Les Genevez, winter 2022. Foto: TES.

The New Swiss National Sport

Swiss roads and public transport have been considerably less crowded since the pandemic’s start in the winter of 2020.

The same cannot be said for the snow-covered slopes of the Jura in the cantons of Neuchâtel, Jura, Bern and Vaud. In these cantons lies Switzerland’s oldest mountain range, formed between 205 and 135 million years ago.

Although the highest peaks do not exceed 1750 metres, the area is relatively snow certain due to geographical and climatic conditions.

La Chaux-de-Fonds (Canton of Neuchâtel), the highest town in the country, is located at an altitude of almost 1 000 metres and is covered in snow practically all winter. La Brévine (canton of Neuchâtel), a village at 1 082 metres, is even the coldest place below the tree line (- 41.8 measured).

The possibilities for cross-country skiing and snow hiking are practically unlimited in the winter due to the many valleys and hundreds of kilometres of prepared cross-country skiing and snowshoe hiking trails. The skiing possibilities are, of course, more limited but still present.

For the youngest (school-age) children, it is even an excellent area to get familiar with skiing, among others in Les Bugnenets (canton of Neuchâtel), Les Genevez (canton of Jura), La Chasseral (canton of Bern) or La Vallée de Joux (canton of Vaud).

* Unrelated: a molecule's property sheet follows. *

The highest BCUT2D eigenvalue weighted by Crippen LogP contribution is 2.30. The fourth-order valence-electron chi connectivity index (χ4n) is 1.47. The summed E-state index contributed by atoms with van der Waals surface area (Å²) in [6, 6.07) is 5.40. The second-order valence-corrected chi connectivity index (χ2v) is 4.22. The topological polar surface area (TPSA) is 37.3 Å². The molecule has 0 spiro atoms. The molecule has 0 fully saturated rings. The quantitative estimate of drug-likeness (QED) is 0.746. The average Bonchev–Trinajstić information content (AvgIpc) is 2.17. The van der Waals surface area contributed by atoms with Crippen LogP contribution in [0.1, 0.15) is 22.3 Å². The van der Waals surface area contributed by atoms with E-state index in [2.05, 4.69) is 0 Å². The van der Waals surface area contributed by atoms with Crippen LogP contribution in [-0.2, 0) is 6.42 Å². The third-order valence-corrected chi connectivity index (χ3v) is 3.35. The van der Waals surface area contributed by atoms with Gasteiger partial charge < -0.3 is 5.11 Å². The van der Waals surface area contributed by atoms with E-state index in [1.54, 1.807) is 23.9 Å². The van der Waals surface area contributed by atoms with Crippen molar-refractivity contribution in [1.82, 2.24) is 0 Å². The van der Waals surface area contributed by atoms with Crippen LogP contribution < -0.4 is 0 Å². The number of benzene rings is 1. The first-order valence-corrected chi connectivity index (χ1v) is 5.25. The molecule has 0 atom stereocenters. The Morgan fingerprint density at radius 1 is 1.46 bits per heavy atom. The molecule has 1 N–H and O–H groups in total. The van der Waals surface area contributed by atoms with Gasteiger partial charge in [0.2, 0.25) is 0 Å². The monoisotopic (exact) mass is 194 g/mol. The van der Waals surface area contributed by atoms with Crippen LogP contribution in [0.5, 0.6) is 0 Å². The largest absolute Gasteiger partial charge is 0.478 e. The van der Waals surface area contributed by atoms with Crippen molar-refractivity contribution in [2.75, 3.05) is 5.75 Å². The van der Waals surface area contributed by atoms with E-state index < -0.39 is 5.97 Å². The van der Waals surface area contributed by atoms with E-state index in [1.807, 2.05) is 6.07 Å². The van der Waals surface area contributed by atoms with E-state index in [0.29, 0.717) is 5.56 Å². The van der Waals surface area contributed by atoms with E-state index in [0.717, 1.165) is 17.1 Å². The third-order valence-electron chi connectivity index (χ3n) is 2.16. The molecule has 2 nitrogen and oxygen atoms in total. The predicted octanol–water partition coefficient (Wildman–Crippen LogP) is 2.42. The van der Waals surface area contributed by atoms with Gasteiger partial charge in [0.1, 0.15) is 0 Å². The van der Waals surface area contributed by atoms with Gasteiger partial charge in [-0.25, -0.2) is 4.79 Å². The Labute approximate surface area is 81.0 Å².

Due to the pandemic, snow hiking (Scheeschuhlaufen in German or raquette in French ) is Switzerland’s fastest-growing winter sport. You can always find a snowy valley within a short distance, with no restrictions. Switzerland is already a hiking country, nowadays also a snow hiking country.

Along the way, these hikers do not only encounter colleagues or cross-country skiers but, for example, in the Franches-Montagnes (canton of Jura), also husky- or horse-drawn sleighs, horse riders, and many horses outside the characteristic farmhouses of the Franches-Montagnes.